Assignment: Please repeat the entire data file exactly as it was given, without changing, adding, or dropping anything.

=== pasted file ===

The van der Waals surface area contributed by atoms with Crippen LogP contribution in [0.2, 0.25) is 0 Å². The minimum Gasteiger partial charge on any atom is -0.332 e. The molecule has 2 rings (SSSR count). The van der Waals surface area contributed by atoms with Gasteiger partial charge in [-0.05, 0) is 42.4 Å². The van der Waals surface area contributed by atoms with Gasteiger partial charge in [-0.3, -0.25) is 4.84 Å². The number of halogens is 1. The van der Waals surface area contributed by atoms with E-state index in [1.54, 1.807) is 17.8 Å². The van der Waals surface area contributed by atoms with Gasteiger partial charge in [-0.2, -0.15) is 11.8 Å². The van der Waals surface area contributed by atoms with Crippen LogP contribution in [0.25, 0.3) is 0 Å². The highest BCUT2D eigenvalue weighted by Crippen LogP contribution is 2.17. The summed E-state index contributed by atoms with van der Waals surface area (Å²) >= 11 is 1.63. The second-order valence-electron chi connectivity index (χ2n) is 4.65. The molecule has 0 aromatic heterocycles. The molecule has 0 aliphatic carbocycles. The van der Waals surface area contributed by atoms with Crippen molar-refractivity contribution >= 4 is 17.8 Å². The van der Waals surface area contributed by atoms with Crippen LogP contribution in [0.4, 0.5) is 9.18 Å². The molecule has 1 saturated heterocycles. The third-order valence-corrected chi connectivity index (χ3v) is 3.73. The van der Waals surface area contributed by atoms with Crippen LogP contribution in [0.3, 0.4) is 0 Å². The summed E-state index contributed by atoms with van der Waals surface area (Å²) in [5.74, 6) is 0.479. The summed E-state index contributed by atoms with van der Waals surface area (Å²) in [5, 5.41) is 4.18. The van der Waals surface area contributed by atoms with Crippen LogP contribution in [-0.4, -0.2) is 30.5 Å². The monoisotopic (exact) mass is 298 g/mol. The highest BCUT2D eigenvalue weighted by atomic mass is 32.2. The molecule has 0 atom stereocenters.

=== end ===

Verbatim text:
The van der Waals surface area contributed by atoms with Crippen LogP contribution in [0.2, 0.25) is 0 Å². The minimum Gasteiger partial charge on any atom is -0.332 e. The molecule has 2 rings (SSSR count). The van der Waals surface area contributed by atoms with Gasteiger partial charge in [-0.05, 0) is 42.4 Å². The van der Waals surface area contributed by atoms with Gasteiger partial charge in [-0.3, -0.25) is 4.84 Å². The number of halogens is 1. The van der Waals surface area contributed by atoms with E-state index in [1.54, 1.807) is 17.8 Å². The van der Waals surface area contributed by atoms with Gasteiger partial charge in [-0.2, -0.15) is 11.8 Å². The van der Waals surface area contributed by atoms with Crippen LogP contribution in [0.25, 0.3) is 0 Å². The highest BCUT2D eigenvalue weighted by Crippen LogP contribution is 2.17. The summed E-state index contributed by atoms with van der Waals surface area (Å²) >= 11 is 1.63. The second-order valence-electron chi connectivity index (χ2n) is 4.65. The molecule has 0 aromatic heterocycles. The molecule has 0 aliphatic carbocycles. The van der Waals surface area contributed by atoms with Crippen molar-refractivity contribution >= 4 is 17.8 Å². The van der Waals surface area contributed by atoms with Crippen LogP contribution in [0.4, 0.5) is 9.18 Å². The molecule has 1 saturated heterocycles. The third-order valence-corrected chi connectivity index (χ3v) is 3.73. The van der Waals surface area contributed by atoms with Crippen LogP contribution in [0.3, 0.4) is 0 Å². The summed E-state index contributed by atoms with van der Waals surface area (Å²) in [5.74, 6) is 0.479. The summed E-state index contributed by atoms with van der Waals surface area (Å²) in [5, 5.41) is 4.18. The van der Waals surface area contributed by atoms with Crippen LogP contribution in [-0.4, -0.2) is 30.5 Å². The monoisotopic (exact) mass is 298 g/mol. The highest BCUT2D eigenvalue weighted by atomic mass is 32.2. The molecule has 0 atom stereocenters.